What comes to mind when the word ‘Range’ is mentioned on Dartmoor? The chances are that images of red flags, military activities, firing notices and warning signs are likely candidates. But what about cowboys riding through such places as Deadman’s Bottom or Sniper’s Gully as they round up their steers – less likely? But back in the 1950s you may well have seen some cowboys rounding up steers, and one in particular – Ross Salmon, affectionately known as ‘The Dartmoor Cowboy’ from the ‘Lazy S’ ranch. But that was only part of his extraordinary life which involved his many exploits and talents.
Ross Salmon was born in Harrow in 1922 where in his younger years he displayed some promise as a sportsman excelling in cricket and football. During World War II he became a teenage navy pilot which saw some interesting times. On one of his missions he was flying a Lysander deep behind enemy lines on which were two Norwegian twins, there job was to spy on Germans and get plans of the Nazi atomic bomb. It was the information that these men gleaned that lead to the famous commando raid on the heavy water installation at Telemark. On another occasion he flew a Tiger Moth biplane under the arches of a bridge. A stunt which was highly dangerous and definitely illegal but did lead to him being recruited into the newly formed S.A.S. After D-Day he commanded numerous raids deep into Europe as the commander of ‘Force T’ for which he was awarded the Distinguished Service Cross. During his wartime exploits Salmon was twice shot down by friendly blue on blue fire. One of these occasions involved some Canadian troops who were mustered in the Solent prior to the D-Day landings. For whatever reason they thought he was in an enemy aircraft and so shot it down the result of which was an emergency landing on the Isle of Wight.
After the war in 1947 Ross Salmon applied for a job as a ranch assistant for a cattle company in South America. This post he successfully gained and spent the next year rounding up, branding, and tending cattle. Not long after this he became manager of his own ranch in Columbia which consisted of 32 square miles of South American jungle. During this time he took a keen interest in the indigenous peoples of the continent. Sadly his initial connection with South America came to an abrupt end when he was involved in a serious plane crash in which he sustained 14 major bone fractures. His life was saved by some natives who transported his broken body by means of passing him from tribe to tribe until western medical help could be found. Once he was fit enough to fly he was transported back to England where he spent a year in London’s Bart’s Hospital.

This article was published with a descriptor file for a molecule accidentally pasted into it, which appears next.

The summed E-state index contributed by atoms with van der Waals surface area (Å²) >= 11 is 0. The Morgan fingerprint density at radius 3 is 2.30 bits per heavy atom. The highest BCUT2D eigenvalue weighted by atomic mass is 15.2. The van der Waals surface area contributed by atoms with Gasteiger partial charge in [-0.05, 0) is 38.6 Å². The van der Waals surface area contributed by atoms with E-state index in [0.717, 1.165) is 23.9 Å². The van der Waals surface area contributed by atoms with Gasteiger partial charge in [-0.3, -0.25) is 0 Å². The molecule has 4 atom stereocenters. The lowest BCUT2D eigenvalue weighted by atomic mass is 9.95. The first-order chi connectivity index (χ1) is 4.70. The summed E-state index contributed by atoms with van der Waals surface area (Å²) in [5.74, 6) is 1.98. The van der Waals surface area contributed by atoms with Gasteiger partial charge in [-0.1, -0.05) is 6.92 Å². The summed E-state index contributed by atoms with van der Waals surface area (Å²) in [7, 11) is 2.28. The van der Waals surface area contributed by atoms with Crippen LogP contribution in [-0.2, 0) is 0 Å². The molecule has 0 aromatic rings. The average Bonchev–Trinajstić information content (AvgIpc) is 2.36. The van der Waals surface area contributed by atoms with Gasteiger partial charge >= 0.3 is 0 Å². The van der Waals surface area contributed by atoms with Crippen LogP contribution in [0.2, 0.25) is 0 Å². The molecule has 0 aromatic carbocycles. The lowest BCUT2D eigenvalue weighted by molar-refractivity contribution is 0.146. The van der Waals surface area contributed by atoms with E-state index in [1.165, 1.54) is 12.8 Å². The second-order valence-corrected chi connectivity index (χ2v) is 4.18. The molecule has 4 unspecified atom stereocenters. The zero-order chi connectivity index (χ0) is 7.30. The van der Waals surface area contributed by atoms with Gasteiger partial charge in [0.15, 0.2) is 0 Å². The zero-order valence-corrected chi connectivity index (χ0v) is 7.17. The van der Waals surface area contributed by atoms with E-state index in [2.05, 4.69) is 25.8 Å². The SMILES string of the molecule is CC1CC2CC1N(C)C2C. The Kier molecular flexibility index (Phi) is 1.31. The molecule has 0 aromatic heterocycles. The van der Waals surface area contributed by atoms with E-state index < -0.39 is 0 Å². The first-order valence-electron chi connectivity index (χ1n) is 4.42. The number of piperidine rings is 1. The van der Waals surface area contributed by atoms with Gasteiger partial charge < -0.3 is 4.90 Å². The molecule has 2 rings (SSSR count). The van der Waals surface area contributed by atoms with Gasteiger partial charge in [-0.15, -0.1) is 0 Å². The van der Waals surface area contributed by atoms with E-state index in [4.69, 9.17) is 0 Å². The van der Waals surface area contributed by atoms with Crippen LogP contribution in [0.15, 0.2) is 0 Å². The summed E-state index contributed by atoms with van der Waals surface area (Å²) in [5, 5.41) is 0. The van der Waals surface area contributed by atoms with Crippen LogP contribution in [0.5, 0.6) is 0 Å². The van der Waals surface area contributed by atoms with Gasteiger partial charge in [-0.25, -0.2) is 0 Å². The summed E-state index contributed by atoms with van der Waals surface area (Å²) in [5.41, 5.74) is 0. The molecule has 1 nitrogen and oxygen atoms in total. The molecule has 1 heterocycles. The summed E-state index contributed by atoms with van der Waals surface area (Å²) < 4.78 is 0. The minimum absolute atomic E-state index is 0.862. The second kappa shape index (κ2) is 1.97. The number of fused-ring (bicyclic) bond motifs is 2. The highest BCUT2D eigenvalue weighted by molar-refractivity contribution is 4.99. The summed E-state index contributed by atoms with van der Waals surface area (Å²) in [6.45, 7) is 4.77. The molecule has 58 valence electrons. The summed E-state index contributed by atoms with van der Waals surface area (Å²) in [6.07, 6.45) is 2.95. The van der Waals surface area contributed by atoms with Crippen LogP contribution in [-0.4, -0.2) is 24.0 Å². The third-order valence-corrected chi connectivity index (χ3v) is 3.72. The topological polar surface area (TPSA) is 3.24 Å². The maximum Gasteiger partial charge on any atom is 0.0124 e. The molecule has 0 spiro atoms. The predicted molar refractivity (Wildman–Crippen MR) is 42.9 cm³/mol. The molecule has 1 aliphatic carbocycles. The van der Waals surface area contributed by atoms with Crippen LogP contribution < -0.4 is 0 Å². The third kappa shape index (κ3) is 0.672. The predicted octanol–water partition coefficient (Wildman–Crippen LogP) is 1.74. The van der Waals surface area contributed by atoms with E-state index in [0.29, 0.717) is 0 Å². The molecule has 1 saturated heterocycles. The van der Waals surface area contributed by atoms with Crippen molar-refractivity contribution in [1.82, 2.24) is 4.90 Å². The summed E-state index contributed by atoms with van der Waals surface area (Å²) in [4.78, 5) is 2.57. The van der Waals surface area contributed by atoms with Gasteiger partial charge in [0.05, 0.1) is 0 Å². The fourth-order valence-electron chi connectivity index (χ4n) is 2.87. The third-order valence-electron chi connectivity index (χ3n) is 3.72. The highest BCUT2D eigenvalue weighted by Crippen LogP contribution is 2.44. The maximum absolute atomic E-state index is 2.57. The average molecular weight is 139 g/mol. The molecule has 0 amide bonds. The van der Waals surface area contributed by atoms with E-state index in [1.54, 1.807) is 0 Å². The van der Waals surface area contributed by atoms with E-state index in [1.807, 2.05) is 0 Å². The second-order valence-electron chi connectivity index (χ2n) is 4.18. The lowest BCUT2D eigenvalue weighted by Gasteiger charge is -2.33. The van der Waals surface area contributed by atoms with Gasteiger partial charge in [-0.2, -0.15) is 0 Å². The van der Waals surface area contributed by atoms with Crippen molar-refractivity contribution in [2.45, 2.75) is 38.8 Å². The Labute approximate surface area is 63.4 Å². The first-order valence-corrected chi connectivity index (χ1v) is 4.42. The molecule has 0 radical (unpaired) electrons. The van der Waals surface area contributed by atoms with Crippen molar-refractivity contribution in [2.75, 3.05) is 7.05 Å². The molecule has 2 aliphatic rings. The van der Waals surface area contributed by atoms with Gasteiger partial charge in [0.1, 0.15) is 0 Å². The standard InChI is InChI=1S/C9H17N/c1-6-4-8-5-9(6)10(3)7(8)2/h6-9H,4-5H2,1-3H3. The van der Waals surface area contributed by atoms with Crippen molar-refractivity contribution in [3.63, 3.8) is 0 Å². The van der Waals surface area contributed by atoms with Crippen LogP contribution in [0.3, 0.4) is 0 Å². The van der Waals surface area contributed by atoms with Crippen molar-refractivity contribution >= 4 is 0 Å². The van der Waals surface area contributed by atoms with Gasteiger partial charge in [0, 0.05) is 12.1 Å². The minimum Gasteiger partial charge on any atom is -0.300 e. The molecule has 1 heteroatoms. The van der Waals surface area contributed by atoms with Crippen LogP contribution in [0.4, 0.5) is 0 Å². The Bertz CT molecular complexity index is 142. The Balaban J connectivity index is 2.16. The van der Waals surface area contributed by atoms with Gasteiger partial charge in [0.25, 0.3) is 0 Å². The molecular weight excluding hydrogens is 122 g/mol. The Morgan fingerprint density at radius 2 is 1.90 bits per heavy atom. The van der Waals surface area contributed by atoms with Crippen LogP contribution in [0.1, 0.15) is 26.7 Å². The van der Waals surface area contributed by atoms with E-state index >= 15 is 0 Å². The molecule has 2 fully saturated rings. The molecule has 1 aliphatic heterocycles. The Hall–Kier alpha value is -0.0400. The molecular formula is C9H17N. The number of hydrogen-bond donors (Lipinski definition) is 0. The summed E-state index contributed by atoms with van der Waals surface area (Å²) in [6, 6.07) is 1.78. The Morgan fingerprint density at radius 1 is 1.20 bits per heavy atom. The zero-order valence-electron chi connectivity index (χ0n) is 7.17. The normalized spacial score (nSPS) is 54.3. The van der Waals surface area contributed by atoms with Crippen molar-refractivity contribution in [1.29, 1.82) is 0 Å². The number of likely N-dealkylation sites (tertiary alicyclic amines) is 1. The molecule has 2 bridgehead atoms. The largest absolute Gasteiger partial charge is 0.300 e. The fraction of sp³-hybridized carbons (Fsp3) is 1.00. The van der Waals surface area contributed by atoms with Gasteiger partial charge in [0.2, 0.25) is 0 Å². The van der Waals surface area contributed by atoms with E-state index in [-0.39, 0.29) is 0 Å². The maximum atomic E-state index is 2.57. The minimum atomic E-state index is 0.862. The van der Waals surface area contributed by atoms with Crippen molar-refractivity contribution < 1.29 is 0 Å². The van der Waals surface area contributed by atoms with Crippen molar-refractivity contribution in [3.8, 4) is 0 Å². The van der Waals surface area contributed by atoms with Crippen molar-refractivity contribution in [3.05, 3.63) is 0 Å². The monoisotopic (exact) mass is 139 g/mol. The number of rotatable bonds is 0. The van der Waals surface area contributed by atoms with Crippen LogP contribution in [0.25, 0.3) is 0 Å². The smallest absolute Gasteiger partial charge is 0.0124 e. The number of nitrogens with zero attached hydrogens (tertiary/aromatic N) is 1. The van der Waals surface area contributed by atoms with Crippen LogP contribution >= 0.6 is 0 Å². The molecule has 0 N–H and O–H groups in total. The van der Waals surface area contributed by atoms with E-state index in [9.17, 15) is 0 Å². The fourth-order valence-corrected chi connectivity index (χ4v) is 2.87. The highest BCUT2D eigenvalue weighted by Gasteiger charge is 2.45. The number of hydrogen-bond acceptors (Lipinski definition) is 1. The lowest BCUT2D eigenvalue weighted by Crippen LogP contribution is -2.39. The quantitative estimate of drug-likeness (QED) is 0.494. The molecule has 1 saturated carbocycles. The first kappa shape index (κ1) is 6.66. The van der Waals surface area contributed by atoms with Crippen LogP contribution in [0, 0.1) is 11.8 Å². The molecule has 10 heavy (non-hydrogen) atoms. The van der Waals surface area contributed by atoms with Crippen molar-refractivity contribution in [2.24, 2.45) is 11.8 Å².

In the early 1950s he and his wife moved to Devon where he established the ‘Lazy S’ ranch on Dartmoor. Apart from farming the other purpose of this was to run holidays for underprivileged children in which they were taught to be ‘cowboys’. It was at this time he acquired the nickname of ‘The Dartmoor Cowboy’, a reporters’ account of a visit to his ranch read:
“It started as a rumour in a pub on the edge of Dartmoor. The landlord said there was talk that the boss of the Lazy S outfit was hiring cow-hands for the autumn round-up. An ancient farmer thumped the scrubbed floor with his stick; “What do they be wantin’ with cowbouys on Dartmoor? he grumbled, “All Devon knaws it be sheep country!” The regulars nodded solemn assent but I pricked up an eager ear. “Whichaway to the Lazy S old-timers?” I asked. Silently they pointed north… And that is how I came to be climbing the steep, boulder-strewn trail to the Lazy S ranch, 500 feet above Exeter. A lean man in a stetson slouched against the ranch house gate lazily rolling a cigarette. “Howdy,” I drawled, “Down at the saloon the boys are saying the boss is looking for cowhands.” “I’m the boss,” he grinned. “Care for a cuppa?” Tea in the old corral? it could only happen in England.
But in the ranchouse kitchen thirty-two year old Ross Salmon explained his experiment with deadly seriousness. With his ranching experience he was trying to raise beef Western style on 2,500 wild acres of Dartmoor. Helping him are two experienced cowboys. Tasmanian Jack and Canadian John who herd the fifty head of cattle that are branded with the Lazy S – an ‘S’ lying on its side.
Down at the corral I met Canadian John. “You’ve sure got the right stomach to tote a couple of six guns,” he said politely. But I was staring fearfully at the horses rearing and plunging in a savage swirl of dust. “Wonderful spirit these Dartmoor ponies have,” beamed Ross. “Some of them can throw you in three seconds and then turn around and either kick you or bite you.” He spun a lasso adding; “Which one d’you fancy?” “Give him Boxer,” said Canadian John, ” He’s good and fresh.”